Economy Minister Luis de Guindos said Spain is pressing on with its analysis of whether to seek a bailout, moving beyond his call last week that the European Union needed to provide more guidance on conditions.
Following a meeting with Economic and Monetary Affairs Commissioner Olli Rehn in Madrid today, De Guindos said Spain is now studying the European Central Bank bond-buying proposal.
The move in Spain comes as European leaders enter a month that may decide the success of the central bank’s bid to end the debt crisis by pledging bond purchases. Spanish Prime Minister Mariano Rajoy, who spent six months campaigning for ECB President Mario Draghi to buy bonds, has been weighing the benefits of seeking aid since Aug. 2.
“A responsible government analyzes those commitments with care and attention,” De Guindos said at a joint press conference with Rehn. “That is what the Spanish government is doing and obviously it will take the best decision for the interests of the Spanish economy and the whole of the euro zone.”
As Rajoy faces unrest on the streets of Madrid over budget cuts and a separatist movement in Catalonia, leaders of the 17- nation euro area are confronting a tougher approach from the German-led pro-austerity bloc and talks in Athens over keeping emergency aid on track.
The first of three summits in the next three months, called “crucial” by European Union President Herman Van Rompuy, is set for Oct. 18-19, as investor sentiment toward the euro area is on the wane after surging in September.
“People are beginning to look at this in a more sober way” after the ECB bond-buying plan and a German high-court decision releasing bailout financing spurred optimism over the past month, Clemens Fuest, an economist at Oxford University’s Said Business School, said in an interview yesterday.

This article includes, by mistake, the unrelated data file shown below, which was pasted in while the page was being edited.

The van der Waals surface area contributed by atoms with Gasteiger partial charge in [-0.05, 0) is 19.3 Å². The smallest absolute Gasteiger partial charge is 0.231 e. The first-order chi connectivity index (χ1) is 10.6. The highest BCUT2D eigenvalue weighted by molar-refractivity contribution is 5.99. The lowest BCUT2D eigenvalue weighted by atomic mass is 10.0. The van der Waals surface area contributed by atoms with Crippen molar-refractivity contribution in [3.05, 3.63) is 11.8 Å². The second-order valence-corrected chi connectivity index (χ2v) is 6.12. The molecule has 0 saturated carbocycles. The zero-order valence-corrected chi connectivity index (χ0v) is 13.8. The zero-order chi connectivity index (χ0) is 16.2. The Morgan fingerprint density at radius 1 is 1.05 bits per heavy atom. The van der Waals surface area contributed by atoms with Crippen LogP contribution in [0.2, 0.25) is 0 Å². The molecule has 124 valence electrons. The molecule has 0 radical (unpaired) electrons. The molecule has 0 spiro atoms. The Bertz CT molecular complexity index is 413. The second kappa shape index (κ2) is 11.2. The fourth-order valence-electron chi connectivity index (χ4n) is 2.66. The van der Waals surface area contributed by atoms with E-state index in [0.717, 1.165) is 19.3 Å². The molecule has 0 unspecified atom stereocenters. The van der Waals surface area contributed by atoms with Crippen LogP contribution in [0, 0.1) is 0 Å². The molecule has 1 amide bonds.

Political discord has underscored the inadequacy so far of Draghi’s offer of unlimited bond buying to overcome that the squabbling that has hamstrung crisis-fighting efforts. With a report today showing euro-area unemployment climbed to a record 11.4 percent, October marks three years since Greece’s newly elected Prime Minister George Papandreou revealed an unexpected hole in his budget, triggering the turmoil.
Spain’s 10-year bond yields fell 8 basis points to 5.86 percent as last week’s stress-test results showing a capital deficit of 59.3 billion euros ($76 billion) bolstered confidence in Spain’s banking system. The euro rose 0.3 percent to $1.2904 as of 4:40 p.m. in Frankfurt, recovering after losing 2 percent over the past two weeks.
Amid two days of protests in Madrid last week, Prime Minister Mariano Rajoy’s government unveiled a fifth austerity package in nine months. Spain’s Budget Ministry announced plans over the weekend to borrow 207.2 billion euros ($267 billion) next year, widening the country’s debt to 90.5 percent of gross domestic product.
“I don’t think we’re moving toward disaster, but it will become increasingly clear that regaining competitiveness will last a long time for these countries.” Fuest, who sits on an advisory panel for the German Finance Ministry, said by phone.
Leaders need to put aside disagreements, particularly on how bailout funds can be deployed to recapitalize struggling banks, Rehn said in an interview yesterday in Haemeenlinna, Finland. A statement last week by finance ministers from Germany, Finland and the Netherlands that such funds can’t be used to cover past capital gaps marked a retreat from a June agreement.
“It seems there have been different interpretations about the June decision,” Rehn said. He also warned Finland not to prolong the crisis with its “hard-line stance on many issues.”
Rehn today said that all euro members are aware of the conditions that would be attached to a rescue package, as he sat alongside de Guindos at the press conference. He earlier met Rajoy and central bank governor Luis Linde.
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